14

I have some shared code I want to share among a number of solutions. Most examples use the command line, but I want to do it using Visual Studio 2013 (and/or TortoiseGit)?

- SolutionShared
  - .git
  - Project1Shared
  - Project2Shared
- Solution1
  - .git
  - ProjectFoo
  - ProjectBar
  - [SolutionShared]
    - [Project1Shared]
    - [Project2Shared]
- Solution2
  - .git
  - ProjectBaz
  - ProjectQux
  - [SolutionShared]
    - [Project1Shared]
    - [Project2Shared]

What I did was to create a new solution SolutionShared, add all my shared code there, and add it to its own git repo. I then used TortoiseGit (as I couldn't figure out how to do it Visual Studio) to add that shared repo as a git submodule to Solution1 and Solution2.

1. What do I do in Visual Studio?
My two solutions now have a SolutionShared directory. Do I simply add its two child projects (Project1Shared and Project2Shared) in Visual Studio?

2. How do I make changes to the shared code from within the non-shared projects
If I'm in one of the non-shared solutions and make a change to something in the submodule, how do I commit and push it back to the shared solution's repo (SolutionShared) so that it's available to all solutions that reference it?

8

After much experimenting...

In VS, add the shared projects from the submodule to the solution. They seem to live "outside" the parent solution as far as versioning.

If you make an edit to the submodule's projects, they are local. They need to be committed and pushed to the source repo, and then you need to merge them there. If you make changes at the source, you need to pull them manually into your solution's git submodule.

Problem is VS doesn't do any of this for you, so you need to use something like TortoiseGit or the command line.

  • 2
    sounds like we cannot yet use them in CI builds without pain – mbx Oct 5 '15 at 12:53
  • 1
    submodules work like a charm under TeamCity CI – madsolver Dec 16 '15 at 16:50
  • @mbx you can get tfs online to PULL submodules its under advanced settings, its a pitty that VS client does not do this. – Steve Drake Jun 12 '17 at 11:38
  • @SteveDrake yep, we removed our workaround (a few lines in powershell) once submodule support shipped with tfs – mbx Jun 12 '17 at 12:00
  • @mbx have you managed to get VS to just work with submodules? eg another dev opens the project and it pulls the sub modules I have asked it here at stackoverflow.com/questions/44498755/… – Steve Drake Jun 12 '17 at 12:04
8

We have found that the easiest way for us to do this is to move each of our shared units of code into their own Visual Studio Project and put each shared Visual Studio project in its own repo.

We then add each one of those projects as a submodule to any Solution that needs them. This is helpful since many of our projects can be very large in size and share many of the same chunks of code. We have made extensive use of nuget packages for this purpose, as well, but have generally had better success and a much better design/debug experience with submodules.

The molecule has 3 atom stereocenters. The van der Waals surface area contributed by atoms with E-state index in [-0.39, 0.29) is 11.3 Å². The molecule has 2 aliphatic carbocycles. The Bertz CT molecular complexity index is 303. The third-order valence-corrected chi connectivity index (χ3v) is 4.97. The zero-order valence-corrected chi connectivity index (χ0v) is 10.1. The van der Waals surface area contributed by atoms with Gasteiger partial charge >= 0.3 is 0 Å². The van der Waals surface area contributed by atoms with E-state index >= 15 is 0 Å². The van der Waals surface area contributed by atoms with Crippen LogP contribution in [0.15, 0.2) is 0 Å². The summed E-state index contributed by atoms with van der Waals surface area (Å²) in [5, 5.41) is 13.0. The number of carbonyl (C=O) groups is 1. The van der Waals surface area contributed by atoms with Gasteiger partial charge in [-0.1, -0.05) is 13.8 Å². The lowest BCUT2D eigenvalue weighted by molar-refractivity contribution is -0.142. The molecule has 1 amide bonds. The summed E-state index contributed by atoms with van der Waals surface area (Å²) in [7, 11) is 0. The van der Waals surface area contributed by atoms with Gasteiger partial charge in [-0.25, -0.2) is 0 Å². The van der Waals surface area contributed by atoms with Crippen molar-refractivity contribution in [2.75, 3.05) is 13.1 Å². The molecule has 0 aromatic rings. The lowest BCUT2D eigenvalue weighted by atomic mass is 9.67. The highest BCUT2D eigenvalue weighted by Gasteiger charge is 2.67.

Much has changed at Microsoft in relation to Git in the last few years. Visual Studio Team Services (TFS Online) and On Prem-TFS (since TFS2015) both now have a good understanding of how submodules work and can now do CI Builds that incorporate submodules right out of the box.

Support in on-prem TFS 2015 can be a bit buggy, however. TFS Build's references to the submodules have a habit of becoming corrupted resulting in builds that stop working without warning until whichever submodule is at fault is completely removed and re-added - not a fun process. For this reason (among a few others), we are now using VSTS (TFS Online) for everything and have had none of those same types of problems. I would assume that this is fixed in on-prem TFS 2017, as well.

As was mentioned, Visual Studio itself (the IDE) does still have a hard time understanding submodule relationships. It really just can't handle them. I have tried a number of standalone Git Tools to find the easiest way to manage an environment like this. Tortoise seems to provide the easiest and most performant experience when pushing, pulling, and checking in to repos containing submodules. I usually use commands to add the submodules, but I suspect Tortoise's add submodule functionality works just fine, too.

When you commit code to a repo using Tortoise, it notices when a submodule is dirty and will prompt you to check-in the submodule before checking in the parent repo. That's really nice. Pulling or Fetching the parent repo can be a little confusing, though. It doesn't actually refresh the submodule from it's remote branch, it only refreshes it to whatever level is currently checked into the main repo remote which is not always the latest. In reality, this is the desired behavior, it's just not immediately intuitive if you're not expecting it.

  • 1
    Has any of this (particularly in reference to VS IDE support) changed in 2019? – RHarris Mar 14 at 12:27

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